He was once the football darling of Germany and the world.
Andreas Brehme's claim to immortality was his winning goal - a penalty - in the 1990 World Cup final against Argentina. The 85th minute goal helped Germany win the title.
Now, the 53-year old's life is anything but glamorous.
He has fallen on hard times and has been offered a job cleaning toilets in Germany, the New York Daily News reported.
The cleaning job was offered by Oliver Straube, who, ironically, played under Brehme at SpVgg Unterhaching, a club which now plays in the lower divisions of Bundesliga, the German league.
Straube owns a bathroom maintenance company.
"We are ready to take Andreas," Mr Straube told German newspaper Deutsche Welle.
"He will learn that what really counts is proper work and real life. It would help him improve his image. To me, that's help."
Out of football for nearly a decade, Brehme is apparently in debt to the tune of about 200,000 euros (S$320,000), and at risk of losing his home.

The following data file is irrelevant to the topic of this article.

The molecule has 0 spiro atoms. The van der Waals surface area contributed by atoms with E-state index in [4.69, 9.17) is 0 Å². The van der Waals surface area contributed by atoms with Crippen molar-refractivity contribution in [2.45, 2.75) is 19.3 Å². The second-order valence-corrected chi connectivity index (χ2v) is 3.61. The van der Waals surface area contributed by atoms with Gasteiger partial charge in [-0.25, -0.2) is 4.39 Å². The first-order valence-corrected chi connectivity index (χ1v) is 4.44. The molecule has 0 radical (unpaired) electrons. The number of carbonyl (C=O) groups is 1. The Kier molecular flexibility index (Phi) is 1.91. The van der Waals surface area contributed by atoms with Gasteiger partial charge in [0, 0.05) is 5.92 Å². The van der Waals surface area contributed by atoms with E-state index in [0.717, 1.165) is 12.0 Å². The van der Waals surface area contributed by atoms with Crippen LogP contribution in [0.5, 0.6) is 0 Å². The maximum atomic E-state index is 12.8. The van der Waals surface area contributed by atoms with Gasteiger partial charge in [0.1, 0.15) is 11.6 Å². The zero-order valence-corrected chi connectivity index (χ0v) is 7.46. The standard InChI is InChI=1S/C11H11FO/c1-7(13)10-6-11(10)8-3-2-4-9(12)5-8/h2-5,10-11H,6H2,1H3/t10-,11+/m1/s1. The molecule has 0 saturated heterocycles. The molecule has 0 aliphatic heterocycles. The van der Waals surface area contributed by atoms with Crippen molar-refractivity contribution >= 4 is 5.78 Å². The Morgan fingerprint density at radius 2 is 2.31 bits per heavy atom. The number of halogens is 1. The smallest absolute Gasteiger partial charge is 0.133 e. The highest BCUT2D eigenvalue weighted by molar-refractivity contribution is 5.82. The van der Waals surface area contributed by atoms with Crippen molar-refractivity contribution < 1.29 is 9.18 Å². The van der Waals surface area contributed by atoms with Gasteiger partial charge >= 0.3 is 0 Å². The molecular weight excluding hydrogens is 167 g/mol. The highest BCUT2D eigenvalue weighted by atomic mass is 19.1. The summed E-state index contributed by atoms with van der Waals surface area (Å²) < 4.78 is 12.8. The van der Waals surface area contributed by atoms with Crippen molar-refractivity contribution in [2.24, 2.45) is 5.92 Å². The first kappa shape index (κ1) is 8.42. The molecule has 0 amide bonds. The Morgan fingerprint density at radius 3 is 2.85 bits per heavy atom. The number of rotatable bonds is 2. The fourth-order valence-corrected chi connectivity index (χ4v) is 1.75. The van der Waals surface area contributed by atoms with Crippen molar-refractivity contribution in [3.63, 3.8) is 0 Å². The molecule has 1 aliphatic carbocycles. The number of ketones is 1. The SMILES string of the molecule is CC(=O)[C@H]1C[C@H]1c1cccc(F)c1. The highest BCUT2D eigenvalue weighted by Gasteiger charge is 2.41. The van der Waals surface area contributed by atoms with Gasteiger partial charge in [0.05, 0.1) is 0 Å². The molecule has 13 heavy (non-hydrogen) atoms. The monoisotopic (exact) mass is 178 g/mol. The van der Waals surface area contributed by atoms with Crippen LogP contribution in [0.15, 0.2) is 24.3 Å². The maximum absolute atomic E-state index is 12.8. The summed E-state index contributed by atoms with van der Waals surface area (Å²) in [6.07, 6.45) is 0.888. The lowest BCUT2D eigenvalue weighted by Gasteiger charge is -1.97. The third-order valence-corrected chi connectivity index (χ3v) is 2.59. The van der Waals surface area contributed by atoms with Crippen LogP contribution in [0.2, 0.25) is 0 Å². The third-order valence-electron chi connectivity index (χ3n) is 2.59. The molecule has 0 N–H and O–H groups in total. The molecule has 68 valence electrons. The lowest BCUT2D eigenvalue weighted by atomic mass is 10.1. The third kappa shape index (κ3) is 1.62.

It is not known how he managed to rack up such huge debt.
Meanwhile, German football legend Franz Beckenbauer may yet save Brehme. Beckenbauer, who won the World Cup both as a player and a manager, has called on the football crazy nation to rally behind its fallen hero.
"We have a responsibility to help Andreas Brehme," Italian newspaper Corriere dello Sport quoted Beckenbauer as saying.
"He gave a lot to German football, he gave us a (World Cup) title. Now it's time for German football to do something for him."
It's a stunning fall from grace for Brehme, who was not just a star in the World Cup winning team.
He played for top teams such as Bayern Munich and Inter Milan before trying to make a career in coaching.
Brehme has not worked in football since a brief spell as assistant manager to Giovanni Trapattoni at Stuttgart in 2005.
He is facing a bankruptcy hearing later this year.
Brehme's financial troubles are the rule rather than the exception according to Germany's players' union.
In one of its reports, the union claimed that three out of four former players are unable to earn a living outside of football once their careers on the pitch end.
This article was first published on Oct 4, 2014.
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